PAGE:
Wed. 8:45 a.m.: First ship with Ukraine grain cleared to sail on to Lebanon

A boat with Russian, Ukrainian, Turkish and U.N. officials heads to the Sierra Leone-flagged cargo ship Razoni to check if the grain shipment is in accordance with a crucial agreement signed last month by Moscow and Kyiv, at an inspection area today in the Black Sea off the coast of Istanbul, Turkey. The cargo ship Razoni, loaded up with 26,000 tons of corn, set sail from Ukraine's Odesa on Monday, enroute to final destination, Lebanon. (AP Photo/Emrah Gurel)

ISTANBUL (AP) — The first grain ship to depart Ukraine under a wartime deal entered the Bosporus Strait on the way to Lebanon after its cargo was checked and approved today, Turkish and Ukrainian authorities said.

An inspection team spent about 90 minutes conducting checks aboard the Sierra Leone-flagged Razoni, which was carrying Ukrainian corn and anchored off Istanbul, Turkey’s defense ministry said.

The team included officials from Ukraine, Russia, Turkey and the United Nations, the parties to the agreement struck last month to create safe shipping corridors for exporting Ukraine’s agricultural products as Russia’s invasion of its neighbor continues.

Pictures tweeted by the Turkish Ministry of National Defense showed an inspector reaching into the Razoni’s open hold and touching the grain. The Razoni’s horn rang out as the inspectors left the ship. The detailed mechanics of the inspection were not explained.

The Razoni, which the United Nations says is carrying 26,527 tons of corn, set sail Monday from Odesa on Ukraine’s Black Sea coast. From Istanbul, it is on a voyage to cross the Bosporus Strait, a 19-mile scenic waterway connecting the Black Sea to the Sea of Marmara, before sailing on to Lebanon, its final destination.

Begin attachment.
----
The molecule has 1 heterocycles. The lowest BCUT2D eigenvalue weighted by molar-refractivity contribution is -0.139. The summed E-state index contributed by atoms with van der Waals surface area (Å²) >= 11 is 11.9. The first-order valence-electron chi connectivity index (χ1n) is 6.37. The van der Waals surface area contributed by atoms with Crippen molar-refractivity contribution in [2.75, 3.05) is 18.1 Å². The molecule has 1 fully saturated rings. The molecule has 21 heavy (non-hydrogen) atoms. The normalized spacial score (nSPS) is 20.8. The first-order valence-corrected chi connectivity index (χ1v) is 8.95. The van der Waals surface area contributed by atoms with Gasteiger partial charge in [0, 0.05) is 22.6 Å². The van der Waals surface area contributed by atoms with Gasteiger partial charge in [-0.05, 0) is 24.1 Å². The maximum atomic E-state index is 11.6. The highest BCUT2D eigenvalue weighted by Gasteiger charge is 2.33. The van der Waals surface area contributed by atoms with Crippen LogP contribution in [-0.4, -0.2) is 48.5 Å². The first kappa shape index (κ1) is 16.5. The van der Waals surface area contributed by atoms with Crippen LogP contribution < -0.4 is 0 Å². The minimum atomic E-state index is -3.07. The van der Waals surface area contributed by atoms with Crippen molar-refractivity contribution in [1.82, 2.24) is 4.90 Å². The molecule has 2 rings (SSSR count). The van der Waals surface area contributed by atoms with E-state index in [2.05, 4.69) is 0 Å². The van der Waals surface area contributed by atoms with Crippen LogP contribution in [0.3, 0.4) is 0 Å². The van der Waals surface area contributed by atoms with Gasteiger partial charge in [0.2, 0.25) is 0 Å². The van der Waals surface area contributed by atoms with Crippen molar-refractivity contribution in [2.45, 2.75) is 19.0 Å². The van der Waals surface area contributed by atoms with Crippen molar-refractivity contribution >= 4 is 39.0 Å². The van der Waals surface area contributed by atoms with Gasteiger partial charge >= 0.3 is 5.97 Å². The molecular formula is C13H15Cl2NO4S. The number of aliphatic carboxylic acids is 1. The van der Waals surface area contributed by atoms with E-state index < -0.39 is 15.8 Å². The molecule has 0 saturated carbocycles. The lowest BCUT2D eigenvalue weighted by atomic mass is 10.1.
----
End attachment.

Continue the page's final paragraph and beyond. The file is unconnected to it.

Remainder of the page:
The inspectors, some wearing white helmets, headed out to the Razoni in two boats, escorted by the Turkish coast guard. Turkish media said there were about 20 inspectors.

The checks are intended to ensure that outbound cargo vessels are bearing only grain, fertilizer or related food items and not any other commodities, and that inbound ships are not carrying weapons.

Ukraine’s Ministry of Infrastructure confirmed the Razoni had passed the inspection. It said 17 other vessels “are loaded and are awaiting permission to leave” Ukrainian ports.

Some 27 vessels have been waiting in three Ukrainian ports with cargo and signed contracts, ready to go, according to U.N. spokesman Stephane Dujarric.

There was no word about then those ships might set sail, although more are expected to depart Ukraine in the coming days. Russia and Ukraine signed separate agreements with Turkey and the United Nations on July 22 to end a wartime standoff that threatened food security around the globe.

However, the ongoing war and mistrust between Kyiv and Moscow have threatened to derail the deal, which is due to expire after 120 days.

An estimated 20 million tons of grain have been stuck in Ukraine since the start of the 6-month-old war. The U.N.-brokered agreement provided for the establishment of safe corridors through the mined waters outside Ukraine’s ports.